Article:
In 2017, he provided a glimpse of how China would be under his reign. For the first time in the history of the Communist Party of China, the idea of collective leadership was dropped and Xi was unanimously chosen as president for a lifetime.
That was followed by establishment and promotion of “Xi Jinping thought,” which mainly focused on three things: international relations based upon fairness, justice and without military alliance; second, replacing traditional Western thinking with Chinese values and a more decisive leadership role in international affairs; and last, that China’s foreign policy should safeguard Chinese sovereignty, security, and development interests.
It was loosely based on Qin’s legalism beliefs, where the state can’t be answerable to people irrespective of the consequences of a decision. More so, Xi sees no place for political experimentation or liberal values in China, civil society, and universal human rights.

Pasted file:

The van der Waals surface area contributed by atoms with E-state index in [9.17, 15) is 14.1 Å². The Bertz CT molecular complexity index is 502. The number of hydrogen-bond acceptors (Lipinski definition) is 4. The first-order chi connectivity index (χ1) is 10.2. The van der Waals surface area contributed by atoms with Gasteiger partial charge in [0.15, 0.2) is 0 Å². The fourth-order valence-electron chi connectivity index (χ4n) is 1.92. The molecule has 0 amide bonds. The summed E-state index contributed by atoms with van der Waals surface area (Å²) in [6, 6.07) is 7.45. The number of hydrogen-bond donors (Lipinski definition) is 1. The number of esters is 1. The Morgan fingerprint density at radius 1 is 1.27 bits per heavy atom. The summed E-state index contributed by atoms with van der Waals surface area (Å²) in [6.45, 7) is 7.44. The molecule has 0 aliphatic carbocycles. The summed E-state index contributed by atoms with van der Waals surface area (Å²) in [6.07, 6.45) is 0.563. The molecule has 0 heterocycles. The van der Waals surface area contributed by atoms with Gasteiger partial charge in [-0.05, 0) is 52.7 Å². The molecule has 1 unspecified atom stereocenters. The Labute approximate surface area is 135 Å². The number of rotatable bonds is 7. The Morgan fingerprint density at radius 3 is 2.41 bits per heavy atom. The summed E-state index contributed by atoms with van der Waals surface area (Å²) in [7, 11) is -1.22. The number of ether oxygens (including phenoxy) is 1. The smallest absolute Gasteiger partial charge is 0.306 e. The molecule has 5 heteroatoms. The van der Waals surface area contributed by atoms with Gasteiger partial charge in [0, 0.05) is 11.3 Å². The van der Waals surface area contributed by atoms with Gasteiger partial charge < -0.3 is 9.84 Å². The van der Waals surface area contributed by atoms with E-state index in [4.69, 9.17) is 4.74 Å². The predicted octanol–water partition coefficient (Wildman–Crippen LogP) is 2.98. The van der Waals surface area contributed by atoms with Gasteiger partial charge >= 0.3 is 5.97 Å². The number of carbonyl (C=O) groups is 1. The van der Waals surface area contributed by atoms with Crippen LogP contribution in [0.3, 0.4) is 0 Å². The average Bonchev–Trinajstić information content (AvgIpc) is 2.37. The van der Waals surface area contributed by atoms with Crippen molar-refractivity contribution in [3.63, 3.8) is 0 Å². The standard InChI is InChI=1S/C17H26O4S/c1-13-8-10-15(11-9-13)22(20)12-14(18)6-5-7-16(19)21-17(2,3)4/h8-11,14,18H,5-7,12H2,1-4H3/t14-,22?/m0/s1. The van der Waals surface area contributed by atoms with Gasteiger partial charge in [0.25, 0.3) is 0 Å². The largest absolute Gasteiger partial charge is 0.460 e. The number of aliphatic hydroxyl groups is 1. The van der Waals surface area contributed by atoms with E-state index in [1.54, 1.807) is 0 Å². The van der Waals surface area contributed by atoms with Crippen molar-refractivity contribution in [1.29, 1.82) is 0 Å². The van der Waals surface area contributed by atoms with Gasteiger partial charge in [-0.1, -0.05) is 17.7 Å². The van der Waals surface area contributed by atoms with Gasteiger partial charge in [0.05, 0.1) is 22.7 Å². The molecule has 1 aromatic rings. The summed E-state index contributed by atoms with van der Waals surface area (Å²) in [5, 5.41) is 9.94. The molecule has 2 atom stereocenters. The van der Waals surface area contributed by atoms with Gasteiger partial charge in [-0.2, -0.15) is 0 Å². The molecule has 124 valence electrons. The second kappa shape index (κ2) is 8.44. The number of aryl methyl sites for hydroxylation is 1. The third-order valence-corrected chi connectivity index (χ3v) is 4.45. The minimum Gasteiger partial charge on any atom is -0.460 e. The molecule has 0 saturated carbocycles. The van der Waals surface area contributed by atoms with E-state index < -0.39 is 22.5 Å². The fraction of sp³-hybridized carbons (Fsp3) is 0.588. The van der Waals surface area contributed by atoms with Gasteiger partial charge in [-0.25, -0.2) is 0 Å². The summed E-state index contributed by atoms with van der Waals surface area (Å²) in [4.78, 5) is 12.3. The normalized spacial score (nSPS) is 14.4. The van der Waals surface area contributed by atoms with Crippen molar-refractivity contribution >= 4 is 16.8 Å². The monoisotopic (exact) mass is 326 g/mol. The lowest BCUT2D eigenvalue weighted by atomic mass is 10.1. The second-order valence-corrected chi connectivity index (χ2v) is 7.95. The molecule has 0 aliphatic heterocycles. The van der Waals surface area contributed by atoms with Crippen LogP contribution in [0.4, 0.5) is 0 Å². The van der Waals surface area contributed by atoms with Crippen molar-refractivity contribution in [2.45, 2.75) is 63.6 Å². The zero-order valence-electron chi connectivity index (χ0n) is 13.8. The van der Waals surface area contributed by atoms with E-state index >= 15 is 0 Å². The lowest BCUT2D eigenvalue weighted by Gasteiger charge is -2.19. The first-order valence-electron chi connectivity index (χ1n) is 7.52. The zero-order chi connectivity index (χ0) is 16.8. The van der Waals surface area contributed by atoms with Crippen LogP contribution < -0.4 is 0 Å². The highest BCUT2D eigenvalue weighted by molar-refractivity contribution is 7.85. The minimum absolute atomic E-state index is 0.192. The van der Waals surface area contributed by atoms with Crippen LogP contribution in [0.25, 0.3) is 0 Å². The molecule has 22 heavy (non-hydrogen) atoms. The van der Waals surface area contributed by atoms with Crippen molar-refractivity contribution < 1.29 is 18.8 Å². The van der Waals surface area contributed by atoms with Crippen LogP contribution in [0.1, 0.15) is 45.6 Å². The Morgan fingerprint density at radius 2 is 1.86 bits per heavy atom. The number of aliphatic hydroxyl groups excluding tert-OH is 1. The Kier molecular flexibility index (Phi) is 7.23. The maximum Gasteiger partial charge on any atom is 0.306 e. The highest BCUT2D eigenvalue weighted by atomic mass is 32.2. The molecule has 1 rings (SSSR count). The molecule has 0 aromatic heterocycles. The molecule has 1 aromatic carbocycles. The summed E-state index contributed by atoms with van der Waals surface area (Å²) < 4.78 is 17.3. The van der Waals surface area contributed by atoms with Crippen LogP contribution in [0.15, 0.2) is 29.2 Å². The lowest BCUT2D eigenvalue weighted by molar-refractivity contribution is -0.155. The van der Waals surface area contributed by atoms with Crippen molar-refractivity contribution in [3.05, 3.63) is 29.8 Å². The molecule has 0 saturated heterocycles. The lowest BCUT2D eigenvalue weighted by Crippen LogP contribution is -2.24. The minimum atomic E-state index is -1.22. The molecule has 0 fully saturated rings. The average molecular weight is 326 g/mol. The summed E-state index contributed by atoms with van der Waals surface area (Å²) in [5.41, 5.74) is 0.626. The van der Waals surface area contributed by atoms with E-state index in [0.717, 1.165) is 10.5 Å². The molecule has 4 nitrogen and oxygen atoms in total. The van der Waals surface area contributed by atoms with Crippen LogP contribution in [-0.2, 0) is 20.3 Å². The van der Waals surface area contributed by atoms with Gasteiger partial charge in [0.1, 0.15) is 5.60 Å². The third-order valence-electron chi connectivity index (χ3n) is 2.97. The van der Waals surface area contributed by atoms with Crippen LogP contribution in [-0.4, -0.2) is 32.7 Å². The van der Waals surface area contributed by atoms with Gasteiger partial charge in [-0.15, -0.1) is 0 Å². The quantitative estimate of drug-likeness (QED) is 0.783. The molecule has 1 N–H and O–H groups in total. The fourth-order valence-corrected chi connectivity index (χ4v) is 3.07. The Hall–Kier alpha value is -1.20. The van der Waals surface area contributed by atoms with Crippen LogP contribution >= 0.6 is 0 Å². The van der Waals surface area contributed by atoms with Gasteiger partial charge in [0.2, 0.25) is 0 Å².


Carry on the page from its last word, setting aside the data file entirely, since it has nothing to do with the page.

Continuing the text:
Just like the First Emperor, Xi is displaying a superpower’s ambition through gigantic projects such as the Belt & Road Initiative, upgrade of Chinese cities into smart cities through 5G (fifth-generation telecom) and artificial intelligence, and pulling more countries into the ambit of the Chinese Financial System.
Only a few years ago, many American observers had the view that China would accept the liberal international order and take the role of second fiddle. But its current actions in the South China Sea, Hong Kong and Taiwan, and at the Indian borders, show a different picture.
China wants to expand its regional role by first putting pressure on other parties to accept its hegemony and at the same time gearing up to challenge America’s global leadership in the future.
The one thing worth noticing about Xi is that he no longer just wants to rule China.